The thing with ‘Lords Of Chaos’ is I can’t say I enjoyed watching it but did find it well done and captivating.  I kept having to remind myself that it’s real and these things did happen. My God (sorry satan or Odin), they barely touched upon the horror of Faust’s murder of an innocent man in Olympic Park and it seemed like it was added as an afterthought and what went down is truly shocking. I find myself questioning whether I should be listening to their music  I know they were kids when all these things happen and you’d like to think that what they did in their teens they’ve learned the lesson that it isn’t acceptable and you hope they are sorry for their crimes and today they are decent humans who aren’t just nice to their mams.

I think since the early ’90s there has been an amount of the rewriting of history and revising of beliefs and the whys and wherefores to justify what happened but at no time does Lords Of Chaos glorify what happened.

The one thing this movie does is it manages to make the main players in the scene look daft as brushes (albeit sinister and unrepentant cold-blooded dangerous people)  They started out a bit childish none of the people come out of it in a good light and there isn’t any back-patting going on in the writing and performing.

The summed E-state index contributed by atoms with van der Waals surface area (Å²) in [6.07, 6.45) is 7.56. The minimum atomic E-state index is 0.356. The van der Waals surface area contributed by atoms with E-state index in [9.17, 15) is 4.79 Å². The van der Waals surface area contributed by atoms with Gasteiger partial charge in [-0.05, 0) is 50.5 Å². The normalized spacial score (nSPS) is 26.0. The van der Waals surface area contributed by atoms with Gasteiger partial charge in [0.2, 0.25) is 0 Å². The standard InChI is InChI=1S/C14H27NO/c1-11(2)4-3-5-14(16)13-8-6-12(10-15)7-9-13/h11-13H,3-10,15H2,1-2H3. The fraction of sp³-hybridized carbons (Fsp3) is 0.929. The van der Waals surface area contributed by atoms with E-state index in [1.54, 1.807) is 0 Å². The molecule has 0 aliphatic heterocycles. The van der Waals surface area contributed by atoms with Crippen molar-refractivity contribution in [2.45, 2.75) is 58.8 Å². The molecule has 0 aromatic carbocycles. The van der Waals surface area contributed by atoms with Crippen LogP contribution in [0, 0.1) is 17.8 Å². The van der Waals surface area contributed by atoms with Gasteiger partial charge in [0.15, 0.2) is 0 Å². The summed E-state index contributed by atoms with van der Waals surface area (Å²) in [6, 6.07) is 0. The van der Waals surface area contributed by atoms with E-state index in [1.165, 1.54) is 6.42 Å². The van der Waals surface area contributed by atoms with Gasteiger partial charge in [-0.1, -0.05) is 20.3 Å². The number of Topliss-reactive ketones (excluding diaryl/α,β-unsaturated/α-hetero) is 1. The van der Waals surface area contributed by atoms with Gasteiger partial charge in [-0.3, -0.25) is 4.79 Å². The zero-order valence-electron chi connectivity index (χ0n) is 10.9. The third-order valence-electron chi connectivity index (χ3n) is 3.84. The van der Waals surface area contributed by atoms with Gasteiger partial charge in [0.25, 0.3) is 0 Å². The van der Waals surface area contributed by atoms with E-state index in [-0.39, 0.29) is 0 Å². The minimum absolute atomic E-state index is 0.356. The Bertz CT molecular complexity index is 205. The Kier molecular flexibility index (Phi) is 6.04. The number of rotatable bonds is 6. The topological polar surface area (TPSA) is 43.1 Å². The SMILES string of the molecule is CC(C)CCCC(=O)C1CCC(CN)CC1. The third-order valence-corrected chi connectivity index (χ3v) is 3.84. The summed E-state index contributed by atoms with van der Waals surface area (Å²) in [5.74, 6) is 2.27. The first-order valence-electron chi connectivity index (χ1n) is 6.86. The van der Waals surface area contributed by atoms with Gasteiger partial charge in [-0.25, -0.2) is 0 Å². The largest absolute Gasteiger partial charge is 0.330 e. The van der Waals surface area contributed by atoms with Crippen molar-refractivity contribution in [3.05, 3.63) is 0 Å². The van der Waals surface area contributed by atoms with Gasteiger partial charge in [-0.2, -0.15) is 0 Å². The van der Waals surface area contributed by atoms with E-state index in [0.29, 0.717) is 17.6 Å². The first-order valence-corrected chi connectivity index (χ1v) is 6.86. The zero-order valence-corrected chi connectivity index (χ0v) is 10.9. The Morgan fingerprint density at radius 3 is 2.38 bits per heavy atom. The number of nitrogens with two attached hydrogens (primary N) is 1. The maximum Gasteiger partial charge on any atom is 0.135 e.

Years in the making its a shame that the bands didn’t sign off their music except for the opening bit of ‘Deathcrush’.  Take care kids – treat Black Metal with care and continue dissecting genres into subgenres then subgenres of the subgenres and making the metal more extreme than before but remember, the general public is indeed sniggering behind your backs. and why not look in the mirror laugh at yourself it’s not the be all end all (all the time) so for now party on dudes!

Now let the metalheads bicker over the shape of the actors -the music genre labels and how authentic the metal is. but if you haven’t got a clue about the detail and took the movie for being just a movie as an uninitiated then it makes for a great Horror flick based around a music scene in a beautiful yet dark part of the world – hail Santa! it is Santa isn’t it?  Christmas metal now that’s a genre not investigated.  shockin?  You bet. To unravel what went on is mindblowing for some quite literally – Prepare to be shocked.